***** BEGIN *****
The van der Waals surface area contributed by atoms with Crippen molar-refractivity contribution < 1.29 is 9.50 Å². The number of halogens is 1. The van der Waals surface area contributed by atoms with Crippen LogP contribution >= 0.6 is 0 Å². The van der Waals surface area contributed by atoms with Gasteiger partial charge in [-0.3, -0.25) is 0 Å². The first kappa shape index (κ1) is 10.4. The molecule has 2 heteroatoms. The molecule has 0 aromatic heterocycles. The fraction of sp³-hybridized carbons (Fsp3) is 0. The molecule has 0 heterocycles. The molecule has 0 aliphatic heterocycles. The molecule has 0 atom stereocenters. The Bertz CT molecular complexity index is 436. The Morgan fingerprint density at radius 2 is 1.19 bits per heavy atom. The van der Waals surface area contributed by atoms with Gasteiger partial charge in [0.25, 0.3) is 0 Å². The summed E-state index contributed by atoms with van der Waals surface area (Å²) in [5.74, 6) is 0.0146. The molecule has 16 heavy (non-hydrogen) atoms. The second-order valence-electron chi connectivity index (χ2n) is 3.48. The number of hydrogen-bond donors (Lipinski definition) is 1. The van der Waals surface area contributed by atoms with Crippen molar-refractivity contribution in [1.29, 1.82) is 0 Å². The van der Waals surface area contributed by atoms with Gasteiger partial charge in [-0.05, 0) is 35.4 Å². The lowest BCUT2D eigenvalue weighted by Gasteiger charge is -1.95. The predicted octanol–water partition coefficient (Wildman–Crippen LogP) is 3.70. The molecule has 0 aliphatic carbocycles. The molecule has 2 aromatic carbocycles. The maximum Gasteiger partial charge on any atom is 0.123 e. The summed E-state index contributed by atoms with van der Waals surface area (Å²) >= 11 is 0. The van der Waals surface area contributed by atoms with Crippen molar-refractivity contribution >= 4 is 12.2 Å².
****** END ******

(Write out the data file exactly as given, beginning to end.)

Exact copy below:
The van der Waals surface area contributed by atoms with Crippen molar-refractivity contribution < 1.29 is 9.50 Å². The number of halogens is 1. The van der Waals surface area contributed by atoms with Crippen LogP contribution >= 0.6 is 0 Å². The van der Waals surface area contributed by atoms with Gasteiger partial charge in [-0.3, -0.25) is 0 Å². The first kappa shape index (κ1) is 10.4. The molecule has 2 heteroatoms. The molecule has 0 aromatic heterocycles. The fraction of sp³-hybridized carbons (Fsp3) is 0. The molecule has 0 heterocycles. The molecule has 0 aliphatic heterocycles. The molecule has 0 atom stereocenters. The Bertz CT molecular complexity index is 436. The Morgan fingerprint density at radius 2 is 1.19 bits per heavy atom. The van der Waals surface area contributed by atoms with Gasteiger partial charge in [0.25, 0.3) is 0 Å². The summed E-state index contributed by atoms with van der Waals surface area (Å²) in [5.74, 6) is 0.0146. The molecule has 16 heavy (non-hydrogen) atoms. The second-order valence-electron chi connectivity index (χ2n) is 3.48. The number of hydrogen-bond donors (Lipinski definition) is 1. The van der Waals surface area contributed by atoms with Crippen molar-refractivity contribution in [1.29, 1.82) is 0 Å². The van der Waals surface area contributed by atoms with Gasteiger partial charge in [-0.05, 0) is 35.4 Å². The lowest BCUT2D eigenvalue weighted by Gasteiger charge is -1.95. The predicted octanol–water partition coefficient (Wildman–Crippen LogP) is 3.70. The molecule has 0 aliphatic carbocycles. The molecule has 2 aromatic carbocycles. The maximum Gasteiger partial charge on any atom is 0.123 e. The summed E-state index contributed by atoms with van der Waals surface area (Å²) >= 11 is 0. The van der Waals surface area contributed by atoms with Crippen molar-refractivity contribution >= 4 is 12.2 Å².